15. The degree of national discretion allowed in the implementation of IACS is perhaps one of the drivers behind the lack of "confidence that the system is applied uniformly throughout the EU" and "the belief amongst claimants in England and Wales that the system is simpler and far more efficient in other Member States."[36] The widespread existence of this belief is undeniable, as is the strength with which it is often expressed. Yet, it is notable that very few real, detailed examples are given of discrepancies between the Member States in applying IACS. We received no evidence at all, or even accusations, of specific practices abroad which breached the rules. The NFU suggested that there was "immense difficulty" in gathering information on how other Member States operate IACS and that "the information available from other Member States is scant and appears shrouded in secrecy".[37] The NFU Deputy President explained that despite the network of contacts with counterpart unions in the Member States, the complexity of the system made it difficult to get "clear and accurate information".[38] On the other hand, MAFF officials had found "no element of secrecy there at all" in their discussions with other national officials.[39] From our own investigations, we conclude that there is little intentional obfuscation of national practices but we agree with the NFU that the complexity of systems devised initially in Brussels but operated within Member States, particularly where there are federal constitutional arrangements, makes it difficult to gain a comprehensive picture of the realities of implementation. Where suspicions already exist, this can only exacerbate them. We also note that MAFF officials have had no brief to analyse systematically all alternative models. They should do that on a regular basis.

Increasing understanding and best practice

16. In order to produce a definitive answer to the question of whether UK farmers are particularly disadvantaged in the implementation of IACS it would be necessary to spend a considerable amount of time in each of the Member States. We have not been able to conduct such an inquiry. Nevertheless, we believe that Mr Curry was correct to conclude that "enforcement and the fear of disallowance led every Member State to apply the regulations as rigorously as possible", with the result that "All farmers in every Member State believe that their government are over-zealous in implementing European rules".[40] Like the IACS Working Group, we do not believe that "a more detailed study would have led to substantially different conclusions".[41] However, we do firmly believe that greater knowledge of practices in other Member States would be valuable in two ways. First, it would allow checks to be made on allegations or vague suppositions that certain Member States are not playing by the rules, thus providing hard evidence that competition was fair or alternatively that measures should be taken to ensure such fairness and reassuring those who feel over-burdened by the demands of the system. Second, it would allow the identification and dissemination of best practice throughout the EU.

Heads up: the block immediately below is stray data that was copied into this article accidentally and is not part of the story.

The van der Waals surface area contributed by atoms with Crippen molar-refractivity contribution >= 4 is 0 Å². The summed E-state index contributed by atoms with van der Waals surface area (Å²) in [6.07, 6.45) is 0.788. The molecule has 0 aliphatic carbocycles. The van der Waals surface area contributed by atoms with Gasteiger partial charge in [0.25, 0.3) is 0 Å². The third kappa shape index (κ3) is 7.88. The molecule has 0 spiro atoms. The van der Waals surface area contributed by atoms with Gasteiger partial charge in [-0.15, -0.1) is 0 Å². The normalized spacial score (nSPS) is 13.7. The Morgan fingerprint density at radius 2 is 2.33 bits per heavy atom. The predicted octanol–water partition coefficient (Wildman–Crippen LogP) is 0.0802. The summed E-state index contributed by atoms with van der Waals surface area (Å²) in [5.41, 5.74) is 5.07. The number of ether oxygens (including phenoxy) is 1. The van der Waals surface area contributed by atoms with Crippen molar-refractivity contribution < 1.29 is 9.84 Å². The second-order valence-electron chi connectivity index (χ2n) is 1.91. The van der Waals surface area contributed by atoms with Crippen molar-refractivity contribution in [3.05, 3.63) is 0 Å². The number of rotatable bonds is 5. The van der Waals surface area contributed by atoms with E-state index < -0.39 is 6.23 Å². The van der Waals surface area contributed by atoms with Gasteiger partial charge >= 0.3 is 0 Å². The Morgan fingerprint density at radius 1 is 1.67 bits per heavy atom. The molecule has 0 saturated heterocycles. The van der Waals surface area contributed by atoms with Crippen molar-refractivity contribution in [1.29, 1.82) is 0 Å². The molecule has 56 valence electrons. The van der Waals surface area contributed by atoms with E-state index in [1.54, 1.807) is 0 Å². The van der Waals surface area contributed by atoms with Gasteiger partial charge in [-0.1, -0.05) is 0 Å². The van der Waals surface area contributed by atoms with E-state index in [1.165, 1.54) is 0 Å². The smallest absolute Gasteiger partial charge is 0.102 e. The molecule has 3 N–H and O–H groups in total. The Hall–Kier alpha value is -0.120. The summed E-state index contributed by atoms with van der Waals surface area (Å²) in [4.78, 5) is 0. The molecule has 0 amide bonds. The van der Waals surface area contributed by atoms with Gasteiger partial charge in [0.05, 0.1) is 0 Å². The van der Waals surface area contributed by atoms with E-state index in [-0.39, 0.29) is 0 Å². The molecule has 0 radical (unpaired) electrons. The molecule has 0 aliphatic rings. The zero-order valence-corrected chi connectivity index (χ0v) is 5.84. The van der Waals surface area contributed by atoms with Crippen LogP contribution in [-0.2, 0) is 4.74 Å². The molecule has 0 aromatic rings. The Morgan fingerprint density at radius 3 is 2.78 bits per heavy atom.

17. Faith in the reliability of the information gathered would depend largely on which body took on responsibility for this task. Although there are existing fora for the exchange of ideas between national officials,[42] we believe that the European Commission could play a much greater role in this area. Mr Slade accepted that the Commission did have a role as regards best practice, and he indicated that following audit visits, letters were sent to Member States, "containing not only observations, criticisms, recognition of good points and encouragement, but also recommendations as to how matters can be improved."[43] He also stressed that his service "sees it as an obligation to ensure that there is fair and equal treatment to the Member States, to the farmers across the EU."[44] Nevertheless, he believed that its duty to provide Member States under investigation with a fair hearing would make it difficult for the Commission to share the information it gathered on how States operate IACS.[45] We appreciate the sensitivity of this matter but the Commission's central position in the implementation of IACS and its checking and monitoring procedures make it the only body which can publish reliable information on all Member States. We recommend that the UK Government, through the Council of Ministers, press the Commission for the publication of regular, up to date reports on the implementation of IACS in individual Member States. We further recommend that the Commission be required to highlight instances of best practice in such reports and to encourage the adoption of such practices throughout the Union, while realising that the central administrative role is a national matter.


8  Ev. pp. 41-42, para 7-8. Back

9  Ev. p. 41, para 5. Back

10  Ev. p. 41, para 6. Back

11  Q 148. Back

12  Q 162. Back

13  Q 199. Back

14  Q 156. Back

15  Q 215. Back

16  IbidBack

17  IACS Report, p. 14. Back

18  Q 291. Back

19  Q 17. Back

20  Q 22. Back

21  Q 82. Back

22  Qq212, 214. Back

23  IbidBack

24  Q 170. Back

25   IACS Report, p. 14. Back

26  Q 137. Back

27  Q 169. Back

28  Q 137. Back

29  Q 169. Back

30  Qq 137, 155. Back

31  Q 137. Back

32  Q 159. Back

33  IbidBack

34  IbidBack

35  Q 137. Back

36  Ev. p. 15. Back

37  Ev. p. 16. Back

38  Q 73. Back

39  Q 209. Back

40  Q 8. Back

41  Q 15. Back

42  Ev. pp. 44-45, paras 25-6. Back

43  Q 176. Back

44  Q 177. Back

45  Q 157. Back